Telstra has released its first ever transparency report, taking the lead from the likes of Google, Apple and Facebook to detail the volume and nature of requests for customer data it receives from Australian law enforcement and regulators.
The telco's first transparency report revealed a total of 40,644 requests for information from law enforcement agencies in the six months to December 2013.
Of that, 2871 requests related to life threatening situations and Triple Zero calls, 1450 related to warrants to interception or access to stored communications, and 270 requests related to court orders.
The majority of the requests - 36,053 - related to customer information, carriage service records and pre-warrant checks.
Telstra has an active retail base of around 26 million services.
Customer information include a user’s name, address, service number and connection dates, and can also include date of birth and previous address. Carriage service records refer to call, SMS and internet records - including time, date and duration of a call, duration of internet sessions and email logs from BigPond addresses.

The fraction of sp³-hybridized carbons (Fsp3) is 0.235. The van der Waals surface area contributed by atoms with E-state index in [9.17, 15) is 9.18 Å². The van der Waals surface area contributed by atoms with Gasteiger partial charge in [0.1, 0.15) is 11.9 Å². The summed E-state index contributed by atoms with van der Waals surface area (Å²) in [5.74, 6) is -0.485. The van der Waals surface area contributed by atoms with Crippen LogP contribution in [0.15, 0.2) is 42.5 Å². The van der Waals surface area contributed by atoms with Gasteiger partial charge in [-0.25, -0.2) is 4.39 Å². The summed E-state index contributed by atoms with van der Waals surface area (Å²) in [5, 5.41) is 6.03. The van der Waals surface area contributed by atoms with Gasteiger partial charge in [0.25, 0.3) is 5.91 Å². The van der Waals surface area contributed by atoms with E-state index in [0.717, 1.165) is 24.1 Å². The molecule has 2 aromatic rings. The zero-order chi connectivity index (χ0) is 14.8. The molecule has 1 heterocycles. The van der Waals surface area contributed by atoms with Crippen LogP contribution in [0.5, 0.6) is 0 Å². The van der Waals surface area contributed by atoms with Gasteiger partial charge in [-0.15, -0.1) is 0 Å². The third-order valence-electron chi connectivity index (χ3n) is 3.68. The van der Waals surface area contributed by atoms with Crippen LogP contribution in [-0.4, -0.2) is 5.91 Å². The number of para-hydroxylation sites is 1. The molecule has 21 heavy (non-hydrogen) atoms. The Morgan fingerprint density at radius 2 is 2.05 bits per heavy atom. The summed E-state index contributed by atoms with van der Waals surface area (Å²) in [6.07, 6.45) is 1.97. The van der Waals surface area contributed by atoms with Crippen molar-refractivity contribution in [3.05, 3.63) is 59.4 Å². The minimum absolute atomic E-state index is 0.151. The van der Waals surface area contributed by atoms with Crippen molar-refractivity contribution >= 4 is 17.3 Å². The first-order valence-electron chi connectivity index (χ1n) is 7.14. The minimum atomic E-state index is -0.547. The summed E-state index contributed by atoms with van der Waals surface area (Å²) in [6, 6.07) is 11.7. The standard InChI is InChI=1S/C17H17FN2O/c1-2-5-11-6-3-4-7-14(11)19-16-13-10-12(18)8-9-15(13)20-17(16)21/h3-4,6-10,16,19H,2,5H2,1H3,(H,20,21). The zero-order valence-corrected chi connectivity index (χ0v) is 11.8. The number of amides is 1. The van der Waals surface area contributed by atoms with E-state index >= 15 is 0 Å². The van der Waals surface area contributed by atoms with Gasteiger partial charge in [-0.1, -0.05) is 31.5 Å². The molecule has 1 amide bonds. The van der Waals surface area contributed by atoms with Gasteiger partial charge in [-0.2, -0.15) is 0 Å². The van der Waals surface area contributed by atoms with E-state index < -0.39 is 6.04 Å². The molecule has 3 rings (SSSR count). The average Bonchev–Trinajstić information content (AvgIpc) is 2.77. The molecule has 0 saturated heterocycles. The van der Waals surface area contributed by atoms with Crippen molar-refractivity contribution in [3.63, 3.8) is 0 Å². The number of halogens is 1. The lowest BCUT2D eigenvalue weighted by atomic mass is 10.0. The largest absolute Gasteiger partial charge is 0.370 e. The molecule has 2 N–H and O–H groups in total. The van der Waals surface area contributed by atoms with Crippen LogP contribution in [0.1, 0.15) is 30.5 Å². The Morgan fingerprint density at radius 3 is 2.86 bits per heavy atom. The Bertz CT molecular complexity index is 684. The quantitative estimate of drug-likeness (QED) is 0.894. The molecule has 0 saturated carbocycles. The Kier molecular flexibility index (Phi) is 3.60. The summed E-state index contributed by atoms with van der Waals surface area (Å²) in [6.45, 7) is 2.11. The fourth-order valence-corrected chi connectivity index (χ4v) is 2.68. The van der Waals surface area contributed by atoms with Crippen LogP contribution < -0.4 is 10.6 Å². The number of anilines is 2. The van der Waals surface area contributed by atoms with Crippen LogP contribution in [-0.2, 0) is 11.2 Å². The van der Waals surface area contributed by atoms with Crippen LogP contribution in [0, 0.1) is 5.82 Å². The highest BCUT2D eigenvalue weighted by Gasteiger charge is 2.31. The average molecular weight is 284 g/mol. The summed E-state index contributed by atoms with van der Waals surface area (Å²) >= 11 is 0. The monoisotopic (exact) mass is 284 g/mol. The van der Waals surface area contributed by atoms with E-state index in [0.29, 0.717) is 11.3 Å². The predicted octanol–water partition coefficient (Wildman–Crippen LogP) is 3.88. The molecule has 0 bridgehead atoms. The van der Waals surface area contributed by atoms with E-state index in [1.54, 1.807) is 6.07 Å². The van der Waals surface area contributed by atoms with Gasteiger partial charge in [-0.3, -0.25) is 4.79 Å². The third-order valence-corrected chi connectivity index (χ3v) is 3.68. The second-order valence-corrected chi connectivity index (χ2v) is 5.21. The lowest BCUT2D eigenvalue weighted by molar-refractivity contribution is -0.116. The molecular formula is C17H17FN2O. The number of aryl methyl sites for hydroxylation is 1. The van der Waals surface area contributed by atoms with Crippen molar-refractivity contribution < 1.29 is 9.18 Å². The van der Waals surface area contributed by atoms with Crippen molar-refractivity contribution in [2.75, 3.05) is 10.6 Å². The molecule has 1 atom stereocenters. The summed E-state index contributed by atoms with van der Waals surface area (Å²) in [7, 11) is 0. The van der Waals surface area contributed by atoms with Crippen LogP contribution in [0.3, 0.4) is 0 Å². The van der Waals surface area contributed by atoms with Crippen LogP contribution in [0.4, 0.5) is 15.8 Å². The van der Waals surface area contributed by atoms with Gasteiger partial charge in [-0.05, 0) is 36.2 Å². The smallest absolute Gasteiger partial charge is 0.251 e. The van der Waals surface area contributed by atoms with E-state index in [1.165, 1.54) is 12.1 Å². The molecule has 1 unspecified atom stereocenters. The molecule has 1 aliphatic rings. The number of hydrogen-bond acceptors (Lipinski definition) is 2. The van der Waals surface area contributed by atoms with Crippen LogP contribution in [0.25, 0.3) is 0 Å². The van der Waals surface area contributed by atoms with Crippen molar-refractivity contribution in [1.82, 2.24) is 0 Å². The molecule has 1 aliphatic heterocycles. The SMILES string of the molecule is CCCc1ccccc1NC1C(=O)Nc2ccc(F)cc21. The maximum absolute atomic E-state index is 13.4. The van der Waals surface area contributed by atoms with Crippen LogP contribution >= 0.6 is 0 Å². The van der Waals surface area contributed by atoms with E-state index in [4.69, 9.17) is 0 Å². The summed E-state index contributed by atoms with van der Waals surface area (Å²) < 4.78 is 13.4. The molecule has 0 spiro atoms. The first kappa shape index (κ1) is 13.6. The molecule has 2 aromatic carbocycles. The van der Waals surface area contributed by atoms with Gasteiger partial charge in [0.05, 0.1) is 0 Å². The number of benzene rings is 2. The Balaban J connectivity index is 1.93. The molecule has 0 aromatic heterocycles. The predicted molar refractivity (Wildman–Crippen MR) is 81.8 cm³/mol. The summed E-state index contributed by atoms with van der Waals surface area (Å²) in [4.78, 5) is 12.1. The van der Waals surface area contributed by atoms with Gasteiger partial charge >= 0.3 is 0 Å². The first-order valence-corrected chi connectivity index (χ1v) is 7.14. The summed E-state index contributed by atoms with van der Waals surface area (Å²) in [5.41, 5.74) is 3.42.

Law enforcement agencies conduct pre-warrant checks to confirm telecommunications services of interest are still active, Telstra said.
The requests all came from law enforcement, emergency services and regulatory agencies, Telstra said. It did not disclose the number of requests from Australia's intelligence agencies, as such an action would be in breach of the Telecommunications (Interception and Access) Act.
“We only disclose customer information in accordance with the law. We assess any request for information we receive from government agencies to make sure it complies with the law,” Telstra said in the report.
“As digital technologies continue to evolve, community discussion around issues of law enforcement and national security are likely to continue. We hope our report makes a meaningful contribution to these discussions.”
Telstra confirmed that all the agencies having requested access to data were Australian.
“We are prevented by Australian law from acting on any direct requests from overseas authorities.”